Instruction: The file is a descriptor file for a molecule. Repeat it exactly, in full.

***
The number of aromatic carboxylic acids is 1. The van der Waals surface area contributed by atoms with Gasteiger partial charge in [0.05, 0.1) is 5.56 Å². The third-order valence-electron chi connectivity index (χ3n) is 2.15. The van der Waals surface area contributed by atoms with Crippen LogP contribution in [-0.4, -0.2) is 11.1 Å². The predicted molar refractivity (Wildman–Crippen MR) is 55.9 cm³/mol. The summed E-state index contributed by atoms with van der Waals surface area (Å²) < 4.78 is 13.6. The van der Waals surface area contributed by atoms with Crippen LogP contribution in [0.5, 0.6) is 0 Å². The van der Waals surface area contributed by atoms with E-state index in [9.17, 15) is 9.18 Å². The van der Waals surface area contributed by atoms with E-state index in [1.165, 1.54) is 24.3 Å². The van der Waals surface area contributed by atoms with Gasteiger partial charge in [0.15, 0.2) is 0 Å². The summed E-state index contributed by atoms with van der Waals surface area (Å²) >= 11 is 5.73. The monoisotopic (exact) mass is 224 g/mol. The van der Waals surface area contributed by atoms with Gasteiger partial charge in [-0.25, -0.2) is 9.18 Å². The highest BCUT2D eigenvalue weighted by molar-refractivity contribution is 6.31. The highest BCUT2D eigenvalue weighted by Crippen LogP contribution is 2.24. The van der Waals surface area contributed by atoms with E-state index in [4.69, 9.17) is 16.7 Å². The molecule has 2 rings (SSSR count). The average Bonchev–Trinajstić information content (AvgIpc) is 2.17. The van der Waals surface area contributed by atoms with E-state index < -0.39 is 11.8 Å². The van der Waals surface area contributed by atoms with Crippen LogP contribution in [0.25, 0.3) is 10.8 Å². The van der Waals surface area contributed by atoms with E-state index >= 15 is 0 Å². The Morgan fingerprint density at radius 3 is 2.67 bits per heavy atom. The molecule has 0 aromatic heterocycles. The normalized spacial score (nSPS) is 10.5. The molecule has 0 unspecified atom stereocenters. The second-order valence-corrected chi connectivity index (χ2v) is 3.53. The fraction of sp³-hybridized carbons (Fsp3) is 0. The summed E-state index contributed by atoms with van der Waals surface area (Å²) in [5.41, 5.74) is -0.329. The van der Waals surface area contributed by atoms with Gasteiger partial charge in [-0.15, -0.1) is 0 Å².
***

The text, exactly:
The number of aromatic carboxylic acids is 1. The van der Waals surface area contributed by atoms with Gasteiger partial charge in [0.05, 0.1) is 5.56 Å². The third-order valence-electron chi connectivity index (χ3n) is 2.15. The van der Waals surface area contributed by atoms with Crippen LogP contribution in [-0.4, -0.2) is 11.1 Å². The predicted molar refractivity (Wildman–Crippen MR) is 55.9 cm³/mol. The summed E-state index contributed by atoms with van der Waals surface area (Å²) < 4.78 is 13.6. The van der Waals surface area contributed by atoms with Crippen LogP contribution in [0.5, 0.6) is 0 Å². The van der Waals surface area contributed by atoms with E-state index in [9.17, 15) is 9.18 Å². The van der Waals surface area contributed by atoms with E-state index in [1.165, 1.54) is 24.3 Å². The van der Waals surface area contributed by atoms with Gasteiger partial charge in [0.15, 0.2) is 0 Å². The summed E-state index contributed by atoms with van der Waals surface area (Å²) >= 11 is 5.73. The monoisotopic (exact) mass is 224 g/mol. The van der Waals surface area contributed by atoms with Gasteiger partial charge in [-0.25, -0.2) is 9.18 Å². The highest BCUT2D eigenvalue weighted by molar-refractivity contribution is 6.31. The highest BCUT2D eigenvalue weighted by Crippen LogP contribution is 2.24. The van der Waals surface area contributed by atoms with E-state index in [4.69, 9.17) is 16.7 Å². The molecule has 2 rings (SSSR count). The average Bonchev–Trinajstić information content (AvgIpc) is 2.17. The van der Waals surface area contributed by atoms with E-state index < -0.39 is 11.8 Å². The van der Waals surface area contributed by atoms with Crippen LogP contribution in [0.25, 0.3) is 10.8 Å². The van der Waals surface area contributed by atoms with E-state index >= 15 is 0 Å². The Morgan fingerprint density at radius 3 is 2.67 bits per heavy atom. The molecule has 0 aromatic heterocycles. The normalized spacial score (nSPS) is 10.5. The molecule has 0 unspecified atom stereocenters. The second-order valence-corrected chi connectivity index (χ2v) is 3.53. The fraction of sp³-hybridized carbons (Fsp3) is 0. The summed E-state index contributed by atoms with van der Waals surface area (Å²) in [5.41, 5.74) is -0.329. The van der Waals surface area contributed by atoms with Gasteiger partial charge in [-0.15, -0.1) is 0 Å².